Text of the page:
as i wiped my tears away in the sterile hospital restroom, i took in deep breaths to calm myself.

i had to go back into that room, but so much of me wanted to leave.

leave it all.

that is not who we are.

this is pretend.

this isn’t our life.

our life is C and i paying a babysitter right now so we can eat chips and salsa with a frozen margarita. we are not at the hospital, hearing story after story of each hospital stay for the kids of these parents.

this is not us.

i can not relate to the new mom sitting across from me, crying about her 8 month old.

…oh, but it is.

i somehow managed to walk back into that room and take my place — hoping no one noticed my exit…except there were a few tissues that had been placed on my seat by one of m’s nurses…

~~~~~~~~~

as the past week has gone on and i’ve had time to reflect (and cry some more) i can only say that,

we will never stop being her front line.

we will never stop struggling with her treatments and medicine.

we will never stop questioning the doctors’ protocol.

we will never stop voicing our opinions regarding staffs’ procedures, offering our input for ease of future visits and care.

we will never stop raising awareness.

we will never stop fundraising for a cure.

and we will never stop doing our best to be better.

for little c. for little m.
never ever stop.

Working, mom

I am a working mom. Some days I am not sure if this means I am a mom who works, or I am a worker who is also a mom.  Over the last few years, I’ve watched my career path take a few twists and turns that have made me think about the dual roles of parenting and career.

I never considered being a a stay at home before I had kids. My early struggles with PPD and general difficulty acclimating to parenting have proven to me that I am a happier, better mommy because I work outside the house.  I hope this goes without saying, but I want to stop here and say that I think stay at home moms are awesome.  Just because I don’t want to be one doesn’t mean I don’t have the utmost respect for them. Mom tip: Don’t judge other moms.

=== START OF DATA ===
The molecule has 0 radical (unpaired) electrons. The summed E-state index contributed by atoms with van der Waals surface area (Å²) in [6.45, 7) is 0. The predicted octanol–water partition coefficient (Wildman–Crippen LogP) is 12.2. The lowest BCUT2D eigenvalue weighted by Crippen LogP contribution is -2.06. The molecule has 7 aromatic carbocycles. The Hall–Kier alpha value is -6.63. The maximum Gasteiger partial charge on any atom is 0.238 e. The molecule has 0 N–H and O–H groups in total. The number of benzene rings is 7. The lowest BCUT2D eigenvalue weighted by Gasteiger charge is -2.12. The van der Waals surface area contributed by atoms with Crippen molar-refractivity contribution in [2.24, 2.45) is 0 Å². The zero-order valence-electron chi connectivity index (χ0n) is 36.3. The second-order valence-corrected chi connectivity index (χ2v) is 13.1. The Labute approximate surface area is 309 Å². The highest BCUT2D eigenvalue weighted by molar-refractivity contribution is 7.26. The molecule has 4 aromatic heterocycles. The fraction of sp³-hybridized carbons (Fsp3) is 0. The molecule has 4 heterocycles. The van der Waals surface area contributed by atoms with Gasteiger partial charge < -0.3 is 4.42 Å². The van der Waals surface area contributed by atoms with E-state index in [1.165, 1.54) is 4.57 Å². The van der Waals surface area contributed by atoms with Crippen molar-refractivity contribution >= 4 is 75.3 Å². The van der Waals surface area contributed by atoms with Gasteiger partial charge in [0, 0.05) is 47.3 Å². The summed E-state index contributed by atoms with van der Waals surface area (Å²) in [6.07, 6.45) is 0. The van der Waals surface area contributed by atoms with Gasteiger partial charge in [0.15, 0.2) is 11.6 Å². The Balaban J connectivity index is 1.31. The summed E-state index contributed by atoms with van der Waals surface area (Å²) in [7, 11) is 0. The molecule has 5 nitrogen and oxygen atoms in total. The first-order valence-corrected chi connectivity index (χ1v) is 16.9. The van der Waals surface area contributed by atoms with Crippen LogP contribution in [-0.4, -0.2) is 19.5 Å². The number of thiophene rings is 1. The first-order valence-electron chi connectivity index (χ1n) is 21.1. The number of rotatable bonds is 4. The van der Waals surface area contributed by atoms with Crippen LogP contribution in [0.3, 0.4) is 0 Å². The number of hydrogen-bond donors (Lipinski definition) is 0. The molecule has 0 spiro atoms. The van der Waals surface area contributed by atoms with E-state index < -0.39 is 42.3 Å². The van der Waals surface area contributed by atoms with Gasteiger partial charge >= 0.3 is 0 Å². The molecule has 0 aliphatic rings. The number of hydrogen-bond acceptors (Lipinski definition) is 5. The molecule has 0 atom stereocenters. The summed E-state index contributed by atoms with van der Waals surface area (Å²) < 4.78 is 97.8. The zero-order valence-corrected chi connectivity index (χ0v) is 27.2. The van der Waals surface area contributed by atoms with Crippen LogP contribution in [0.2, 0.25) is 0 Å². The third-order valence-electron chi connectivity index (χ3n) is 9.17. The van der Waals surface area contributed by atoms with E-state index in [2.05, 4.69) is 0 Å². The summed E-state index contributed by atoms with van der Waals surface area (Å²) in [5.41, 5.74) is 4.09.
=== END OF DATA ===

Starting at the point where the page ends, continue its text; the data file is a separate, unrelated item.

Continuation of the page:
My career has been a great source of pride in my life.  There have been times when I loved it so much that I wanted to be at work more than I wanted to be at home with the kids.  This was partly escapism I think, especially when Julia was young and I was having a tough time.  But it’s also because I have a genuine passion for the type of work I do – I work in social media which is exciting and fast paced  in an ever evolving space.

In addition to being an exciting career, it’s also one that requires a lot of time in and out the office. I leave the house at 7:20 every morning and get home about the same time at night because I live in the suburbs of NYC and my commute takes about an hour and twenty minutes door to door each way.  My kids are already asleep when I get home. Most nights after my husband and I eat dinner I get back online to do more work.  At night on the weekends (since we don’t go out at night much because of the kids) I often do work to catch up.

What this means is that I don’t see my kids very much.  They are up with us at 6 am so I get a little time with them before work, but I spend the majority of it getting ready. Mom tip: Even though I’d love to see my kids when I get home at night and have thought about keeping them up later, their optimal happiness level seems to be when they go to sleep between 6:30 – 7pm.  Don’t force a schedule for your kids to fit you if it doesn’t work well for them.

I’m lucky that Brian has a job that enables him to get home in time to relieve the nanny and put the kids to bed.  I’ve noticed that a lot of my working mom friends have the bedtime shift. They either leave work even earlier than I do (I leave around 5:30, which where I work is really early) to put their kids to bed, or they have kids that go to bed later.  Many of them seem to be responsible for making dinner too, which I also don’t do.  Since Brian comes home first, he’s the one that heats up the leftovers.  But the reason we have leftovers in the first place is that he does all the cooking (he loves to cook and is excellent at it, whereas I don’t and have limited kitchen skills).